We declared 2018 “The Year of the Senior” and developed innovative programs to support Oregon’s growing population of senior citizens. A groundbreaking collaboration with MoWP, set to launch in 2019, will provide seniors with a monthly discount to prevent them from falling behind on utility costs, and even allow them to sign up in the comfort of their own homes. We also announced plans to double our Jackson County Senior Fund, ensuring that residents in rural regions can access the resources they need to get back on their feet.

As we look ahead to our 30th anniversary next year, we will continue to think outside the box to help those in need. We intend to increase funding by 20% in the coming year, as well as cultivate relationships with local businesses, foundations, and sponsors. We face huge challenges, no doubt. But these programs are changing lives. And if we pull together, we can use all of our resources to keep our neighbors warm, dry, and safe.

Image of Brian Allbritton's signature

Brian Allbritton, Executive Director

OEF & EDP Renewables launch new PowerUp Program in Arlington

OEF & EDP Renewables launch new PowerUp Program in Arlington

Oregon Energy Fund leadership traveled to the City of Arlington last month for the launch of our new PowerUp Program. The program is sponsored by EDP Renewables (EDPR) and creates a fund of $5,000 for Arlington residents who have suffered a layoff, accident, illness, or other financial emergency and need help paying their utility bills.

The PowerUp Program is a culmination of OEF’s pledge to focus on local funding this year, especially in Oregon’s rural areas. Our Jackson County Senior Fund, highlighted in the fall newsletter, is another example.

Arlington is tucked into the golden hills that line the eastern Columbia River, about 50 miles east of The Dalles The community is home to Rattlesnake Road Wind Farm, which spans 8,500 acres of private ranchland and is owned and operated by EDPR. By joining with OEF to sponsor the PowerUp Program, EDPR is diverting locally-generated revenue back into the community to support local residents in financial crisis.

A press conference was held on November 15 in the city’s new Gronquist Building, during which EDPR External Communications Associate Bevan Augustine presented OEF Executive Director Brian Allbritton with a $5,000 check. Numerous local officials and community members were in attendance, including Port Manager Peter Mitchell and City Recorder Pam Rosenbalm.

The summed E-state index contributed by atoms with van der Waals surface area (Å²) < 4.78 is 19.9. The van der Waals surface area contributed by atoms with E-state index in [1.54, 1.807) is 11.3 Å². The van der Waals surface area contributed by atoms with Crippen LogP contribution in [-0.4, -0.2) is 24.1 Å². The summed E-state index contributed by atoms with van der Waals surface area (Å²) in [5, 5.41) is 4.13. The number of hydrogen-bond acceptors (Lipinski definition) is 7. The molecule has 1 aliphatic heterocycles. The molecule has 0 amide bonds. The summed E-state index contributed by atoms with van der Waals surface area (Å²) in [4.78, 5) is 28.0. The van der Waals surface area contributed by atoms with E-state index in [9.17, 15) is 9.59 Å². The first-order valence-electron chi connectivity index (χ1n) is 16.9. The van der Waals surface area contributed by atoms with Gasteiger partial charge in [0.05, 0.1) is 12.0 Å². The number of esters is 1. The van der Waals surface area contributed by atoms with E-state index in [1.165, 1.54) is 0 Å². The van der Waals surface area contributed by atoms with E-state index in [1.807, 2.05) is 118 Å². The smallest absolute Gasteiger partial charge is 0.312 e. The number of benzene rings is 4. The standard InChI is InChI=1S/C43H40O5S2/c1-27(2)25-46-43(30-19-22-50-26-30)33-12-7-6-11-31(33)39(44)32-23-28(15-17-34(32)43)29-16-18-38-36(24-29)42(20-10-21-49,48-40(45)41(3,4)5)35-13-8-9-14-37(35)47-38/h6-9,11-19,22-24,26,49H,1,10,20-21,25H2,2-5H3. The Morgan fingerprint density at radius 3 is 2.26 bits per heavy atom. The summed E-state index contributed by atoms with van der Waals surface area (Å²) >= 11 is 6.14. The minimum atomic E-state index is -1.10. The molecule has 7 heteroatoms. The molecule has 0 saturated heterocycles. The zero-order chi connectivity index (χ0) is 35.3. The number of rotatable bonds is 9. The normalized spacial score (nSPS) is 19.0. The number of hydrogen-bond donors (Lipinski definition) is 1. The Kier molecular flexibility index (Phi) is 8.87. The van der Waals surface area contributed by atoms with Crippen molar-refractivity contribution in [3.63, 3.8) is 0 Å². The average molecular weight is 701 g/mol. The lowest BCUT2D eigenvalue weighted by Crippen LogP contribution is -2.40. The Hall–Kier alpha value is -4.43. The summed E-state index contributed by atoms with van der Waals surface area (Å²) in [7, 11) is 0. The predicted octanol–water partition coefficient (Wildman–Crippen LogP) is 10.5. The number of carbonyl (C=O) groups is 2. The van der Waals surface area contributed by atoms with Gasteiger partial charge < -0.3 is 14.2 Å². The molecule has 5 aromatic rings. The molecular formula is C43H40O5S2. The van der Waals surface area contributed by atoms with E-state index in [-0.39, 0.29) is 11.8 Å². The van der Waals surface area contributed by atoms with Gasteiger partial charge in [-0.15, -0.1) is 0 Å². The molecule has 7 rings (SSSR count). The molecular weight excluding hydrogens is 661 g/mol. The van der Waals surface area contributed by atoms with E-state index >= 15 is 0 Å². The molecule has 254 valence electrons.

“This new collaboration with EDPR adds to our historic funding in Gilliam County and opens the door to new ways to fund communities in need,” Allbritton said. “The PowerUp program is an innovative concept of partnering with local businesses to provide greater service and support to their community. In turn, this allows our partners to ensure that the towns where they operate and the people who live there will continue to thrive.”

Arlington-area residents who are interested in applying for help should consult OEF’s website to find their local agency.

We encourage businesses or donors who are interested in supporting energy assistance programs in their community to contact us at info@oregonenergyfund.org or 971-386-2124.

Fall 2018: Rose’s Story

Fall 2018: Rose’s Story

Dear Friends,

Who do you call when you need help with something? An extra hand to move a couch, a ride to work if your car breaks down, a neighborhood kid to feed the cat when you’re away?

Many of us have family, friends, coworkers, or neighbors to support us when we’re in a tight spot. But what if you needed help and had no one to turn to?

For many of Oregon’s seniors, this is too often the reality. As Oregon’s weather grows more extreme, the need for heating and cooling has escalated beyond what they can afford, leaving more and more of our neighbors scrambling to cover the cost.

Take Rose, an 85-year-old from Coos Bay.

Image of an older woman looking off camera.

Rose recently moved from an apartment to a mobile home to cut down on expenses. Instead of seeing her cost of living decrease, poor insulation and a scorching hot summer left her with a $1,000 electric bill.

Luckily, Rose had a friend who knew about us and put her in touch. We’re working to get her caught up and have introduced her to agency partners who offer weatherization services so she’ll be better prepared in the future.

Here at Oregon Energy Fund, we’re dedicated to helping people in crisis get back on their feet, because we believe no one should be isolated in their hour of need.

But we can’t do it alone. Donations like yours make up almost 75% of our budget, and have allowed us to make a difference in the lives of seniors across Oregon.

From all of us, thank you for your generosity, and please consider extending your support for those in need today.


Brian Allbritton
Executive Director